123456 % 10 = 6 (the remainder is 6 when dividing by 10)
123467 % 10 = 7 (the remainder is 7)
123450 % 10 = 0 (the remainder is 0)

These numbers would be inserted into the array at positions 6, 7, and 0 respectively. It might look something like this:

The important thing with the division method is that the keys are integers.

1.3 What happens when the keys aren't integers?

You have to apply another hash function to turn them into integers. Effectively, you get two hash functions in one:

  1. function to get an integer
  2. function to apply a hash method from above to get an index to an array

What do we mean that the keys aren't integers? Well, let's say that the keys are people's names. Such as:

Sarah Jones
Tony Balognie
Tom Katz

The goal is to type in one of these names and get an index to an array in order to access that information. How do we do this?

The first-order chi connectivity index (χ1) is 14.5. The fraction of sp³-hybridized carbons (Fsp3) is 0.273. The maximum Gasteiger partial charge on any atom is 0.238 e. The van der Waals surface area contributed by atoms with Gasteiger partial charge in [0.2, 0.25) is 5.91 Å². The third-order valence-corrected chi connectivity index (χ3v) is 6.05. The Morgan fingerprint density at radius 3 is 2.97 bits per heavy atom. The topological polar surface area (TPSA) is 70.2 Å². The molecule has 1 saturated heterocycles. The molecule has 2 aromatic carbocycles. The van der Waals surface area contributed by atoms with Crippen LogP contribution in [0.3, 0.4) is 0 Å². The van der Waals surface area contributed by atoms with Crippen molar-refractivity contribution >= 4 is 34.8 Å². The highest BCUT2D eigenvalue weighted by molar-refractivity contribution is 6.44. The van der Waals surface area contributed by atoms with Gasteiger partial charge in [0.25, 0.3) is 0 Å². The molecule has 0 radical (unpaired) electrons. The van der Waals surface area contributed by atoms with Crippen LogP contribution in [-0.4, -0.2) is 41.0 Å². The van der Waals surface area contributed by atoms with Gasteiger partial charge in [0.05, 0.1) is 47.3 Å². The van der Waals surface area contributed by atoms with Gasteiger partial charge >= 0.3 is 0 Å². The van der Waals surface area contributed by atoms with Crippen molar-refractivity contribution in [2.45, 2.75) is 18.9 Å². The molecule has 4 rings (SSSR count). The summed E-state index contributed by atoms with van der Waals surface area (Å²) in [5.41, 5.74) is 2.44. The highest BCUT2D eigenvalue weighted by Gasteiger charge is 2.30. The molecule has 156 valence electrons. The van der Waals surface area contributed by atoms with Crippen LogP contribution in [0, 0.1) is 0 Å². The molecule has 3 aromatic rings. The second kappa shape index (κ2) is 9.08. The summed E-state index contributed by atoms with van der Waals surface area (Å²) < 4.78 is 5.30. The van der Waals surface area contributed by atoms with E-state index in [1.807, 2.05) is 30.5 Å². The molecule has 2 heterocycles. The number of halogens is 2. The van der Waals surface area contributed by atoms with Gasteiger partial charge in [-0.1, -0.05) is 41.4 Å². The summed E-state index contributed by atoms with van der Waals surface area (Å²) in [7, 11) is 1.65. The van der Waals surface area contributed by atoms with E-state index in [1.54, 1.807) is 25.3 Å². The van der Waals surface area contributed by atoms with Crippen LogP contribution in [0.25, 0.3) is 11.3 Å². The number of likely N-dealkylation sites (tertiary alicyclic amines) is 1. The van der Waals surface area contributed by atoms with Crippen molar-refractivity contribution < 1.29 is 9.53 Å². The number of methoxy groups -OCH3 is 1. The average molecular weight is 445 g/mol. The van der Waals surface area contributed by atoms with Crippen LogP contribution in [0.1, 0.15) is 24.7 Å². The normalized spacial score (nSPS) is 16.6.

The hash function has to do two things:

  1. Convert the names into integers
  2. Apply a hash method to get an index

1.4 What would that look like in the array?

The array is known as a hash table. It stores the key (used to find the index) along with associated values. In the above example, we might have a hash table that looked something like this:

Again, the idea is that we will insert items into the hash table using the key and applying the hash function(s) to get the index.

A problem occurs when two keys yield the same index. For Instance, say we wanted to include:
John Smith --> 948 % 10 --> 8

We have a collision because Sarah Jones is already stored at array index 8.

We need a method to resolve this. The resolution comes in how you create your hash table. There two major approaches given in the book:

  1. Linear Probing
  2. Chaining